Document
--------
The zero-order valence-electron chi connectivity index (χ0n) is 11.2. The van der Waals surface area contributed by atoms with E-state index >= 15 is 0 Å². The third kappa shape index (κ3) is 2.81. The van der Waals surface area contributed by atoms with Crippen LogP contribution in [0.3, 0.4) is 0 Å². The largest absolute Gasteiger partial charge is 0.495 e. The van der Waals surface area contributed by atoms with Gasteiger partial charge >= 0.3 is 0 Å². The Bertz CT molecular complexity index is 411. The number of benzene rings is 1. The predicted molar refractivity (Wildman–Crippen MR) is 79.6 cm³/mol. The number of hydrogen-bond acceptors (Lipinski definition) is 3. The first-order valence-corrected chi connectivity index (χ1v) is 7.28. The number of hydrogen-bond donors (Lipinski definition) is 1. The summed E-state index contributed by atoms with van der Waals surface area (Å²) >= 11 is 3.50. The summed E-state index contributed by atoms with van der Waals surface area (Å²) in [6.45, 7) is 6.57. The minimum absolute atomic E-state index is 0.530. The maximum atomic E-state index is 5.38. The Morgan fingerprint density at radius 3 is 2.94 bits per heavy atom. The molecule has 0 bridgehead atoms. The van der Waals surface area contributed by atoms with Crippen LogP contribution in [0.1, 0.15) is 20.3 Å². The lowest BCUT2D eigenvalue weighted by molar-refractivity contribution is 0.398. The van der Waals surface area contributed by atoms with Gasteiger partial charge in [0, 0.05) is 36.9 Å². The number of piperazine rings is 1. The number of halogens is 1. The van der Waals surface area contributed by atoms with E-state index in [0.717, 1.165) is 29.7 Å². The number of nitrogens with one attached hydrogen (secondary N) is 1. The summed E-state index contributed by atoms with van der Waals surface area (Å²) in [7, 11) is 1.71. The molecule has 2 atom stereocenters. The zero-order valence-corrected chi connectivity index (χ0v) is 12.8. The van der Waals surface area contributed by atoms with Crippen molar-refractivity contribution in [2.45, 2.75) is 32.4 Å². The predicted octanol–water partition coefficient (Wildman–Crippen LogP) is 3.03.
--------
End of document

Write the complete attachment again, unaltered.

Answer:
The zero-order valence-electron chi connectivity index (χ0n) is 11.2. The van der Waals surface area contributed by atoms with E-state index >= 15 is 0 Å². The third kappa shape index (κ3) is 2.81. The van der Waals surface area contributed by atoms with Crippen LogP contribution in [0.3, 0.4) is 0 Å². The largest absolute Gasteiger partial charge is 0.495 e. The van der Waals surface area contributed by atoms with Gasteiger partial charge >= 0.3 is 0 Å². The Bertz CT molecular complexity index is 411. The number of benzene rings is 1. The predicted molar refractivity (Wildman–Crippen MR) is 79.6 cm³/mol. The number of hydrogen-bond acceptors (Lipinski definition) is 3. The first-order valence-corrected chi connectivity index (χ1v) is 7.28. The number of hydrogen-bond donors (Lipinski definition) is 1. The summed E-state index contributed by atoms with van der Waals surface area (Å²) >= 11 is 3.50. The summed E-state index contributed by atoms with van der Waals surface area (Å²) in [6.45, 7) is 6.57. The minimum absolute atomic E-state index is 0.530. The maximum atomic E-state index is 5.38. The Morgan fingerprint density at radius 3 is 2.94 bits per heavy atom. The molecule has 0 bridgehead atoms. The van der Waals surface area contributed by atoms with Crippen LogP contribution in [0.1, 0.15) is 20.3 Å². The lowest BCUT2D eigenvalue weighted by molar-refractivity contribution is 0.398. The van der Waals surface area contributed by atoms with Gasteiger partial charge in [0, 0.05) is 36.9 Å². The number of piperazine rings is 1. The number of halogens is 1. The van der Waals surface area contributed by atoms with E-state index in [0.717, 1.165) is 29.7 Å². The number of nitrogens with one attached hydrogen (secondary N) is 1. The summed E-state index contributed by atoms with van der Waals surface area (Å²) in [7, 11) is 1.71. The molecule has 2 atom stereocenters. The zero-order valence-corrected chi connectivity index (χ0v) is 12.8. The van der Waals surface area contributed by atoms with Crippen molar-refractivity contribution in [2.45, 2.75) is 32.4 Å². The predicted octanol–water partition coefficient (Wildman–Crippen LogP) is 3.03.